Guinea

WARN Policy Brief: Transitional crisis in Guinea - Coup d'état: Its inevitability, legitimizing factors & lessons for Africa

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INTRODUCTION

Following the death of Guinea's ailing President General Lansana Conté, history repeated itself twenty four years after as the military have staged yet another coup. General Lansana Conté's death was formally announced by the President of the National Assembly, El-Hadj Aboubacar Somparé, who called on the Supreme Court to formally declare a power vacuum and formalize a constitutional transition, and also tasked the military to man the country's borders. Barely six hours after, the army led by Captain Moussa Dadis Camara swiftly staged a bloodless putsch. In a state broadcast on radio and television, the 44 year old putsch leader announced the dissolution of the Government, suspension of the Constitution and creation of a thirty-two man governing council- Conseil National pour la Démocratie et le Développement (CNDD in similar manner to what Lansana Conte did 24 years ago).

Initial claims by the civilian government that they were still in charge completely died on Christmas day when Prime Minister Ahmed Tidiane Souaré succumbed to the ultimatum by the new junta requesting all former members of government and senior 'loyalist' military officers to surrender themselves to the junta headquarters at the Alpha Yaya military barracks. The Prime Minister finally 'legitimized' the coup by responding to the junta summon, pledging total allegiance to the new regime.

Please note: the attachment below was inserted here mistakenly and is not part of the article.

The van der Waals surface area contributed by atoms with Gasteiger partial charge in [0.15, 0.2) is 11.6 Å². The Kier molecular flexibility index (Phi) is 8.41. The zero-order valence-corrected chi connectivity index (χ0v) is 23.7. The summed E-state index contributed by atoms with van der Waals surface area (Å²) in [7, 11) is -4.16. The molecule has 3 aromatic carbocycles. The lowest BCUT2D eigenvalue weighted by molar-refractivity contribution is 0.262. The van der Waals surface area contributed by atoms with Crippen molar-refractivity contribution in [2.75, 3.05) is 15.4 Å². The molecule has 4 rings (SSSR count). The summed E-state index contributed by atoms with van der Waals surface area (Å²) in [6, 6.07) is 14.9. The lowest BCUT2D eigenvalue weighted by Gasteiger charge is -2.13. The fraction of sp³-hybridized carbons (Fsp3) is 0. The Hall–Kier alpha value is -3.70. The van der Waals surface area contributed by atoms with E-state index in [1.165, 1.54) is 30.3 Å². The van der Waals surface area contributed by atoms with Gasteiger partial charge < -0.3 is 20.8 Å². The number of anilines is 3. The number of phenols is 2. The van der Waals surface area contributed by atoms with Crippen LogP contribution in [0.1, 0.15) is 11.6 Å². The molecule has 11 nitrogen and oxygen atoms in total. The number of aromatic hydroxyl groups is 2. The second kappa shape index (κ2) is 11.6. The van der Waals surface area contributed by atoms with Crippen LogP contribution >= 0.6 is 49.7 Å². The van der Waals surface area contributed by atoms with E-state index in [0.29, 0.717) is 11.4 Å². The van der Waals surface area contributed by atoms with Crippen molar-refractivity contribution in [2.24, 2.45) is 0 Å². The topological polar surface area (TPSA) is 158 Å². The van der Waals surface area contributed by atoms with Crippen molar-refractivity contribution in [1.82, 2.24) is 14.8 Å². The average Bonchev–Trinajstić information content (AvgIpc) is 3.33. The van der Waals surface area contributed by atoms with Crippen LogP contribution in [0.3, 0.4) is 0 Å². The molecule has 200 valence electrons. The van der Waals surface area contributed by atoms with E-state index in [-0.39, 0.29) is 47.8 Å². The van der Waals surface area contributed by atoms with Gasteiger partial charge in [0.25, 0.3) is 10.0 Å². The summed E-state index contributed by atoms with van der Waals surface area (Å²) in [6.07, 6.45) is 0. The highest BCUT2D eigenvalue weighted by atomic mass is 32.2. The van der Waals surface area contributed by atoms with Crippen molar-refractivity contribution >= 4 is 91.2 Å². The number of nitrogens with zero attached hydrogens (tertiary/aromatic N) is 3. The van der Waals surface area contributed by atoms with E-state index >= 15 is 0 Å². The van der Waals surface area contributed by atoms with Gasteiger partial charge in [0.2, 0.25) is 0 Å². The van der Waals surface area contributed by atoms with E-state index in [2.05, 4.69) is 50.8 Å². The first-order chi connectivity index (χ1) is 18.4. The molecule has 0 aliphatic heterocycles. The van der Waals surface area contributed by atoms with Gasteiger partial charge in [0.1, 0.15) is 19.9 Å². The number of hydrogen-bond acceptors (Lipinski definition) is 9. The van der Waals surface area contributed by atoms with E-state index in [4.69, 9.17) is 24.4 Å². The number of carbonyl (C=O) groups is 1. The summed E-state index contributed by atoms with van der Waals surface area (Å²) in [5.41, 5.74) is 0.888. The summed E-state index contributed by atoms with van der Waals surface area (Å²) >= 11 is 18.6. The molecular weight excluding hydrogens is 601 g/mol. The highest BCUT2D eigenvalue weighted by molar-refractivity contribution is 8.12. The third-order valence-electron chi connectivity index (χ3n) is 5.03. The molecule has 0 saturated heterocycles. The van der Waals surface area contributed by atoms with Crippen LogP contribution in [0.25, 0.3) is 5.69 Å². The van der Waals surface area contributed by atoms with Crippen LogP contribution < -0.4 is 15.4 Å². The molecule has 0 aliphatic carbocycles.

International reaction to the events in Guinea has been mixed and cautious. While the African Union (AU), Economic Community of West African States (ECOWAS), European Union (EU), and key world powers have called for a return to constitutional order, there seem to have been calls from other circles, notably President Abdoulaye Wade of Senegal, to recognize the new rulers of Guinea. The reaction from Guinea's political class, trade unions, as well as the masses has been that of endorsement of the coup leaders as the legal constitutional succession bid has suddenly died prematurely. The dilemma posed is how to reconcile between legality (a stance defended by ECOWAS, AU, UN and international community) and legitimacy enjoyed by the junta (with the support of the masses and influential section of the political class in Guinea).

This policy brief therefore:

- Attempts a critical analysis of the peculiarities of the present coup in Guinea and examines what makes it exceptionally popular that is has been largely welcomed by the major Guinean masses and major political and opinion leaders;

- Identifies the major issues at stake and their leverage on peace and stability in Guinea in the coming days;

- Envisages possible scenarios within the next six months; here we posit that the realistic case scenario is very likely, given the realities in Guinea today and informed by the unique history of the country.

- Finally, the brief proposes possible options for response (recommendations) and concludes that Guinea's political demise should be an eye opener for Africa.